In the London Times, William Mann, who had earlier hailed Lennon and McCartney as "the outstanding English composers of 1963", wrote that there was yet hope for a flagging pop scene, "and Sgt Pepper's Lonely Hearts Club Band provides it in abundance". The Scotsman's Alastair Clark agreed, describing the album as "a brilliant exercise in pop-song and poetry", adding that tracks such as A Day in the Life "lift pop to a creative level it has rarely reached before".

I'm told that, to mark the anniversary, current pop bands such as Oasis, Travis and the Kaiser Chiefs have recorded a latter-day version of the album, using the same equipment and engineer as the 1967 sessions. The result will be broadcast on Radio 2 on 2 June... but do I really want to hear it? I never did cut out those images on the insert sheet. But I absorbed every word of the sleeve notes and song lyrics, right down to the reminder that "This is a mono recording", and the final sign-off from Mr Kite: "A splendid time is guaranteed for all." Well, a splendid time has been had, all 40 years of it.

• For digital listeners, BBC 6 Music is celebrating the Sgt Pepper's birthday all day on 1 June.

We love you, yeah, yeah, yeah?

IN POP music, being the first person to do something is not what matters. Being the first person to do it so successfully that everyone else follows your lead - that's the trick. It's why Elvis Presley gets the credit for kickstarting rock'n'roll with That's Alright Mama in 1954. And it's why you can make a strong case that Sgt Pepper, 40 years old next month, kickstarted the idea of concept albums.

Oh yes, you can argue that Woody Guthrie was doing it in the 1940s with Dustbowl Ballads, or Frank Sinatra with 1955's In The Wee Small Hours. But Sgt Pepper's Lonely Hearts Club Band, with its striking cover, fictional band conceit, and non-stop cabaret of sound, blazed a new trail.

"Concept album" is a slippery term, of course. It can mean a sequence of songs that tell a story, as with The Who's Tommy, or songs that are just thematically linked - musically, lyrically and often visually - as with Pink Floyd's Dark Side of the Moon. For many people it means awful prog rock songs that go on for ever. But however you define it, what Sgt Pepper did was establish, powerfully and decisively, the idea of the pop album as a coherent, serious artistic statement - a work of art, even - in which the presentation was as important as the music.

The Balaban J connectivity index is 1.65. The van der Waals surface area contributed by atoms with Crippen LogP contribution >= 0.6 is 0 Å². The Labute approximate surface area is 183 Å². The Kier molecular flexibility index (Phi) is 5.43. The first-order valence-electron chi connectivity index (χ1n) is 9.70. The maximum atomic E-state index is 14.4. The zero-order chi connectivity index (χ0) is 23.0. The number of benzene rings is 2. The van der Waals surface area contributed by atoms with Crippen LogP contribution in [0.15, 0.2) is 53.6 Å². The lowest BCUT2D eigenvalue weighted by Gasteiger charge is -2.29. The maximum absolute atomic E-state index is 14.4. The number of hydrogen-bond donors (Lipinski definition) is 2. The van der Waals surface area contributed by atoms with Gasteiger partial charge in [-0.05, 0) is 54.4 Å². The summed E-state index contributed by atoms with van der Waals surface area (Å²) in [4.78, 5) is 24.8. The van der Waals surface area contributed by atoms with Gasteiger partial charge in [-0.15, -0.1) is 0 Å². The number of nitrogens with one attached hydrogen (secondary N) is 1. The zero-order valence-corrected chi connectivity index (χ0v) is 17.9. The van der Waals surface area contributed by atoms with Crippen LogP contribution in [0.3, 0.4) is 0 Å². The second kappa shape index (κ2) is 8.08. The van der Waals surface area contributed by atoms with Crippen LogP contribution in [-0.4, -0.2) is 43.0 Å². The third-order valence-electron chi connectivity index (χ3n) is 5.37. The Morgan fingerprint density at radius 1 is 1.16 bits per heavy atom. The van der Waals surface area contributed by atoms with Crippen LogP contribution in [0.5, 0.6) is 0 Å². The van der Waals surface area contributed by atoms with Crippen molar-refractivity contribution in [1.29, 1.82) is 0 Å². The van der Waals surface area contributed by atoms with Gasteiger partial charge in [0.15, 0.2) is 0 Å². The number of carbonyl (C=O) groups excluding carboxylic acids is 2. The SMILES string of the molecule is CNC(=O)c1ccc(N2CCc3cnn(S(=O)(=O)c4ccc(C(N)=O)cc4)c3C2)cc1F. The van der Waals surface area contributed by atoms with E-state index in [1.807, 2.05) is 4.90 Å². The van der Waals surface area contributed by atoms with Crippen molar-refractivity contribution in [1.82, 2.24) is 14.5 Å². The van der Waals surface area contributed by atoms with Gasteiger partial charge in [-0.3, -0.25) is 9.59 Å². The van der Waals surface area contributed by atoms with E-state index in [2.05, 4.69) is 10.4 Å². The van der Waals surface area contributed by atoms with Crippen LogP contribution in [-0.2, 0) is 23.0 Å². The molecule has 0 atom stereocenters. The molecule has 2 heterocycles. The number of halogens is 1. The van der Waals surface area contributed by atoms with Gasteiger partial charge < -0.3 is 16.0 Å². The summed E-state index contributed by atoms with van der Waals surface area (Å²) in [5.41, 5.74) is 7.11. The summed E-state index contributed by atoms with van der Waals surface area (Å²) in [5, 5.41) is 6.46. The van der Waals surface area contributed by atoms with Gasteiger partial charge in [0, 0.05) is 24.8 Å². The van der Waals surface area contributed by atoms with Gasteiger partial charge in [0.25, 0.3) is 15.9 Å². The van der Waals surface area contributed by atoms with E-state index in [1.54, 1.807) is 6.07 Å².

This idea has inspired some terrible, pretentious tosh, as earnest young men aspired to make big, important statements about the world or, quite often, the entire universe, when they really should have stuck to writing catchy songs about girls and flowers. But it has also brought us decades of themed albums that genuinely are more than the sum of their parts. My personal top ten would include Joanna Newsom's Ys, Radiohead's OK Computer and The Miseducation of Lauryn Hill. You'll have your own.

But is this young art form dying already? People are listening to music in a new way now, downloading one song at a time onto iPods. We are buying albums minus the songs we don't want as online downloads - no striking packaging needed - and playing the songs we do like in an order that suits us.

In another 40 years, Sgt Pepper could feel like a strange antique. Time, then, to pay a birthday tribute to classic concept albums - the good, the bad, the strange and the preposterous. We hope you like our choices.



THE charitable might feel sorry for Pretty Things' guitarist Dick Taylor. Leaving his first band to enter art college (just as they changed their name to the Rolling Stones), the group which he eventually made his name with saw their most regarded work, SF Sorrow, commercially floored by Pete Townshend a year later, with the release of his own "rock opera", The Who's Tommy. Taking its name from the central character, Sebastian F Sorrow, the record is nevertheless a lost classic, a bleak yet somewhat affected minor monolith of psych-rock which alludes to war, love and mysticism - three classic 1960s themes. This 13-song suite will surely be familiar to fans of Syd Barrett, and Townshend's more fanciful works. DP


ALTHOUGH technically "rock-operas", two of The Who's best-known records - 1969's Tommy and 1973's Quadrophenia - were essentially concept based, and so tend to overshadow the quality of their one real concept album, The Who Sell Out. Playing like a broadcast from a pirate radio station, the record consists of a number of unrelated psychedelic pop tunes linked by spoof adverts and public service announcements (the intended irony being that the band were making real commercial jingles at the time). It's a fairly goofy notion, but one that's supported by some of The Who's strongest material, including the thundering I Can See For Miles, and multi-parter Rael - Pete Townshend's first experiment with the sort of operatic rock style that would ultimately define his career. MJ